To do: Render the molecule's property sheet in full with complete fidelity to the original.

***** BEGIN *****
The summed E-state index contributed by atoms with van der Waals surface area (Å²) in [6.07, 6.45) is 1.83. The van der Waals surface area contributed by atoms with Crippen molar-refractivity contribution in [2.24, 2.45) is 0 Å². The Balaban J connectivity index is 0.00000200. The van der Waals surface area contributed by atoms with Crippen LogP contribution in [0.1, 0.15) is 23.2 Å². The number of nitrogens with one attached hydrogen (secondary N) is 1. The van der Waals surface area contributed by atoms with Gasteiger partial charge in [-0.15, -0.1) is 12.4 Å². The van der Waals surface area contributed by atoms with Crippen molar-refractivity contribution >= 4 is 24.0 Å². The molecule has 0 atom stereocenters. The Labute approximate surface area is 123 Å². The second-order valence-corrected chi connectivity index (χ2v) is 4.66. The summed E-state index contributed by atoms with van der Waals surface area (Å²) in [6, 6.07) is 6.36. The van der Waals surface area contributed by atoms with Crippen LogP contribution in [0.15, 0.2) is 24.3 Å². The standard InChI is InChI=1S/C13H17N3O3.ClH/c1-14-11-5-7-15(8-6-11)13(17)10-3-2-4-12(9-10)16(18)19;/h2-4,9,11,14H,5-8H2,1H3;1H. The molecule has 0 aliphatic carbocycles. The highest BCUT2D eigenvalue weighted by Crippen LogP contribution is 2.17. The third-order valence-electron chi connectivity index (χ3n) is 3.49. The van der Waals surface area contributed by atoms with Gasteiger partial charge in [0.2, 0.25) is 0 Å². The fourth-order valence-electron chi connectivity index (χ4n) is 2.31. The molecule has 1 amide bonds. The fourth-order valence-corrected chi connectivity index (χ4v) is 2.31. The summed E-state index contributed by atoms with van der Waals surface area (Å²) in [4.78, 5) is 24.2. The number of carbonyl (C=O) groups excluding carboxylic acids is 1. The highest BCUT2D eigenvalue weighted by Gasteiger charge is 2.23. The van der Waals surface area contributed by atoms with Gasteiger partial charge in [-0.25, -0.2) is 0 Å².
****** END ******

The summed E-state index contributed by atoms with van der Waals surface area (Å²) in [6.07, 6.45) is 1.83. The van der Waals surface area contributed by atoms with Crippen molar-refractivity contribution in [2.24, 2.45) is 0 Å². The Balaban J connectivity index is 0.00000200. The van der Waals surface area contributed by atoms with Crippen LogP contribution in [0.1, 0.15) is 23.2 Å². The number of nitrogens with one attached hydrogen (secondary N) is 1. The van der Waals surface area contributed by atoms with Gasteiger partial charge in [-0.15, -0.1) is 12.4 Å². The van der Waals surface area contributed by atoms with Crippen molar-refractivity contribution >= 4 is 24.0 Å². The molecule has 0 atom stereocenters. The Labute approximate surface area is 123 Å². The second-order valence-corrected chi connectivity index (χ2v) is 4.66. The summed E-state index contributed by atoms with van der Waals surface area (Å²) in [6, 6.07) is 6.36. The van der Waals surface area contributed by atoms with Crippen LogP contribution in [0.15, 0.2) is 24.3 Å². The standard InChI is InChI=1S/C13H17N3O3.ClH/c1-14-11-5-7-15(8-6-11)13(17)10-3-2-4-12(9-10)16(18)19;/h2-4,9,11,14H,5-8H2,1H3;1H. The molecule has 0 aliphatic carbocycles. The highest BCUT2D eigenvalue weighted by Crippen LogP contribution is 2.17. The third-order valence-electron chi connectivity index (χ3n) is 3.49. The van der Waals surface area contributed by atoms with Gasteiger partial charge in [0.2, 0.25) is 0 Å². The fourth-order valence-electron chi connectivity index (χ4n) is 2.31. The molecule has 1 amide bonds. The fourth-order valence-corrected chi connectivity index (χ4v) is 2.31. The summed E-state index contributed by atoms with van der Waals surface area (Å²) in [4.78, 5) is 24.2. The number of carbonyl (C=O) groups excluding carboxylic acids is 1. The highest BCUT2D eigenvalue weighted by Gasteiger charge is 2.23. The van der Waals surface area contributed by atoms with Gasteiger partial charge in [-0.25, -0.2) is 0 Å².